Anuradhapura Cross

Anuradhapura Cross
The Anuradhapura Cross (Sinhala: අනුරාධපුර කුරුසිය; Tamil: அனுராதபுரச் சிலுவை) which has been engraved on a column fragment is presently on the display at the Anuradhapura Archaeological Museum, Sri Lanka.

The stone column with the cross symbol is said to have been found in 1912 among the Buddhist monuments in Anuradhapura Citadel or from an unknown place (Mihindukulasuriya, 2011; Wikramagamage, 2004).

Theories and opinions
Archaeological Commissioner Edward Russell Ayrton (1912-1913) presumed that the cross probably belong to some Christian building at Anuradhapura that existed during the time of the Portuguese in Sri Lanka [(1505-1658) Devendra et al, 1957; Mihindukulasuriya, 2011]. Arthur Maurice Hocart, the Archaeological Commissioner from 1922 to 1924 and from 1925 to 1927 thought that it is a Christian cross although he couldn't offer a date for it (Mihindukulasuriya, 2011). Humphrey Codrington who was a civil servant, linguist and antiquarian, assumed that it is a Nestorian Cross belonging to a community of Persian Christian who resided in Sri Lanka in about 500 A.D. (Codrington, 1994). This claim relied on the 6th-century work, "Christian Topography" which is considered the sole documentary source attesting to the presence of Persian Christians in Sri Lanka (Devendra et al, 1957). However, questioning the reliability of "Christian Topography", the then Assistant Archaeological Commissioner D.T. Devendra suggested the cross as a work of Portuguese and dated it to a time later than 1547 A.D. (Devendra et al, 1957). Devendra's opinion was dismissed by A.J.B. Antoninus while T.U. De Silva deduce the cross as a work belonged to a period later than the 11th century, at the earliest (Devendra et al, 1957).

Presence of Persian Christians in Sri Lanka
Anuradhapura Cross
Ancient Mahatittha (present Mantai) was the main seaport of Sri Lanka during the Anuradhapura Period and archaeological evidence confirms that traders, both local and foreign, lived in the area and were engaged in indigenous and international trade (Wikramagamage, 2004). Although there is no evidence to prove that there were local Christians during early or medieval Sri Lanka, it is suggested that some of the traders at Mahatittha were Persian Christians and their representatives may have lived even in the Anuradhapura City in the 6th century A.D. (Wikramagamage, 2004). According to the view of Wikramagamage, the cross (Nestorian) depicted on stone in the Anuradhapura Museum may have been a sacred item used by them (Wikramagamage, 2004).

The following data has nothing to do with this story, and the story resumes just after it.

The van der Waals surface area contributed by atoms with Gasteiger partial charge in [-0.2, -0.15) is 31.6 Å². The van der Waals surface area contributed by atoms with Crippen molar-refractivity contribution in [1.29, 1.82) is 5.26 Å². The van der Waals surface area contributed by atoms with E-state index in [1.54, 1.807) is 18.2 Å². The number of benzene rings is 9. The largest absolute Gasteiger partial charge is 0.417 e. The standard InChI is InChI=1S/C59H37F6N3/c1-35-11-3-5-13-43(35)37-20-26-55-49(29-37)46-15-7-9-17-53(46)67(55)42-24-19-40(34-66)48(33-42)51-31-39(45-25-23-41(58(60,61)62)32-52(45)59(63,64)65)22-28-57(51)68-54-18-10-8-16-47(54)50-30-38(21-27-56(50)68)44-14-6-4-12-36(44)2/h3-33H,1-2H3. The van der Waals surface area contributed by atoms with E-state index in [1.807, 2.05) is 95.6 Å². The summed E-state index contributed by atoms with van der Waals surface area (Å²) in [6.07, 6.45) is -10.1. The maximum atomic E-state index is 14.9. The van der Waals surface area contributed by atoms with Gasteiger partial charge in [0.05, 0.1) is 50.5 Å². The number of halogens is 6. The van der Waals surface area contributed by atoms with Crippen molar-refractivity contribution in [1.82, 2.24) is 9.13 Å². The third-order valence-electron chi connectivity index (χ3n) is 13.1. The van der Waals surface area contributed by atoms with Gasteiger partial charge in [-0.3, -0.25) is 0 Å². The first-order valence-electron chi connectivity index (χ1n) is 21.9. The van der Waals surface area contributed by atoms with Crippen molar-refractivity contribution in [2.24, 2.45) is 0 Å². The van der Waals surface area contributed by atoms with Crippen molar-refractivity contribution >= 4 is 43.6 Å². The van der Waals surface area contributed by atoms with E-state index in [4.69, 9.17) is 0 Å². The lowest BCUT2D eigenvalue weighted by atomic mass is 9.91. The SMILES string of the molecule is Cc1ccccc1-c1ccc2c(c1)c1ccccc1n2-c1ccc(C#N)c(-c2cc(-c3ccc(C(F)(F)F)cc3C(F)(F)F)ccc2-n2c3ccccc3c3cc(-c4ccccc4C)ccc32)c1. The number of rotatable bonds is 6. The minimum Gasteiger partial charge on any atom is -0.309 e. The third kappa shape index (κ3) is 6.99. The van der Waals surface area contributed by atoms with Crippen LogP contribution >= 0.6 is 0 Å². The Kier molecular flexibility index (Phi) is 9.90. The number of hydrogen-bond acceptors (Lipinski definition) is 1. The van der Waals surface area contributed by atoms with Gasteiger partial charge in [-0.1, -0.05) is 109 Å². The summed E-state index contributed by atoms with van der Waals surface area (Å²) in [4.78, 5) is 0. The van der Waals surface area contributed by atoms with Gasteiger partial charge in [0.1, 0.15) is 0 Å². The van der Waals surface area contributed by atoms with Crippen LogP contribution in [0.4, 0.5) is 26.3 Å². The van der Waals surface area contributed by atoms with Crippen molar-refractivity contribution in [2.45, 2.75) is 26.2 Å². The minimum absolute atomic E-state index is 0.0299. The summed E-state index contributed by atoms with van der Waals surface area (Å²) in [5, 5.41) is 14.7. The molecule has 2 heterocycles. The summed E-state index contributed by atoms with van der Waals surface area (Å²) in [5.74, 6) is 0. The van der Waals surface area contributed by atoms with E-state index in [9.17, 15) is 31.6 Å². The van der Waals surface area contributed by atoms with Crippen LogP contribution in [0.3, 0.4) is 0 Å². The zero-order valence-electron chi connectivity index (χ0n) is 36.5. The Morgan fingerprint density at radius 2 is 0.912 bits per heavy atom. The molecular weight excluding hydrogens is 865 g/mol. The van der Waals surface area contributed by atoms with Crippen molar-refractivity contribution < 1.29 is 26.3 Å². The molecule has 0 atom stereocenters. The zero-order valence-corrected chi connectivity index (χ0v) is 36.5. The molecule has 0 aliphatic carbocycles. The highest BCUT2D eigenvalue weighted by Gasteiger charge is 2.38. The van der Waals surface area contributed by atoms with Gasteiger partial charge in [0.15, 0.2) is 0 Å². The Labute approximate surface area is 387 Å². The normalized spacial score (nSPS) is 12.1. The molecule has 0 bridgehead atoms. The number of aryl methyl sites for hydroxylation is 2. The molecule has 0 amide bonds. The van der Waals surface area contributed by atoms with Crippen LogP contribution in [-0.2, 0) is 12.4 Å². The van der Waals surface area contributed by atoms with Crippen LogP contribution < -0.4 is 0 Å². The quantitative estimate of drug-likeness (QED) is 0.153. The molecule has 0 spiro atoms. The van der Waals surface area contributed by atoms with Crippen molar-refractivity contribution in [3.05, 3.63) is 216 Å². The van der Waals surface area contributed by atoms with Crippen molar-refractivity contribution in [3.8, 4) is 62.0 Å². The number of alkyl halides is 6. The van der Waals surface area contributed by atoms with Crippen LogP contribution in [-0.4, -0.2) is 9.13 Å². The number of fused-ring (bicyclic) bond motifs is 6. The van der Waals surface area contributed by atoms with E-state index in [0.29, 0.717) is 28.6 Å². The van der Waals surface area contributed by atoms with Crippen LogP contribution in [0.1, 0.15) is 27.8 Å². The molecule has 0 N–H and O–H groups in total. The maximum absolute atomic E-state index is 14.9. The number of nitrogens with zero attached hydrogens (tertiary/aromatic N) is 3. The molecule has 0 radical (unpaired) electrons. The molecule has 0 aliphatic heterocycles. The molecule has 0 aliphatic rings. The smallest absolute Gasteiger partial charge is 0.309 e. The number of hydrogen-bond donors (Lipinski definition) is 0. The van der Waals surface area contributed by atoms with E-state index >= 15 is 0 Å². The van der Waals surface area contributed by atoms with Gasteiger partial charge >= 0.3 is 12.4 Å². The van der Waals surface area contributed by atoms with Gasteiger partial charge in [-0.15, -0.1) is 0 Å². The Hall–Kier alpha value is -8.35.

In 1984, archaeologist John Carswell found a Sasanian Period (224-651 A.D.) Gil muhrag (clay bulla) with three seal impressions during excavations done in Mantai (Mihindukulasuriya, 2011). Of the three seal impressions, one, set within a diamond field, is a Nestorian cross with similar stylistic features to the Cross of Anuradhapura (Bohingamuwa, 2017; Mihindukulasuriya, 2011).

Design of the cross
Studies in Syriac iconography have pointed to several recurrent stylistic elements that characterize Nestorian crosses and three of these composite motifs are identifiable in the Anuradhapura Cross (Mihindukulasuriya, 2011). They include; i) the leaved device that emerges from the base of the cross, ii) the pears at the termination of each arm of the cross and iii) the base of a three-stepped pedestal (Mihindukulasuriya, 2011).

1) Bohingamuwa, W., 2017. Ancient "Mahatittha" (Mantai) in Sri Lanka: A Historical Biography. Journal of the Royal Asiatic Society of Sri Lanka, pp.23-50.
2) Codrington, H.W., 1994 (first published in 1929). A short history of Ceylon. Asian Educational Services. p.32.
3) Devendra, D. T., Antoninus, A. J. B., & De Silva, T. U., 1957. The Date of the Anurādhapura Cross. The Journal of the Ceylon Branch of the Royal Asiatic Society of Great Britain & Ireland, New Series, Vol. 5, No. 1 (1957), pp. 85-96
4) Mihindukulasuriya, P., 2011. Persian Christians of the Anuradhapura Period. A Cultured Faith: Essays in Honour of Prof. GPV Somaratna on His Seventieth Birthday.
5) Wikramagamage, C., 2004. Heritage of Rajarata: Major natural, cultural, and historic sites. Colombo. Central Bank of Sri Lanka. p.82.

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This page was last updated on 14 January 2023

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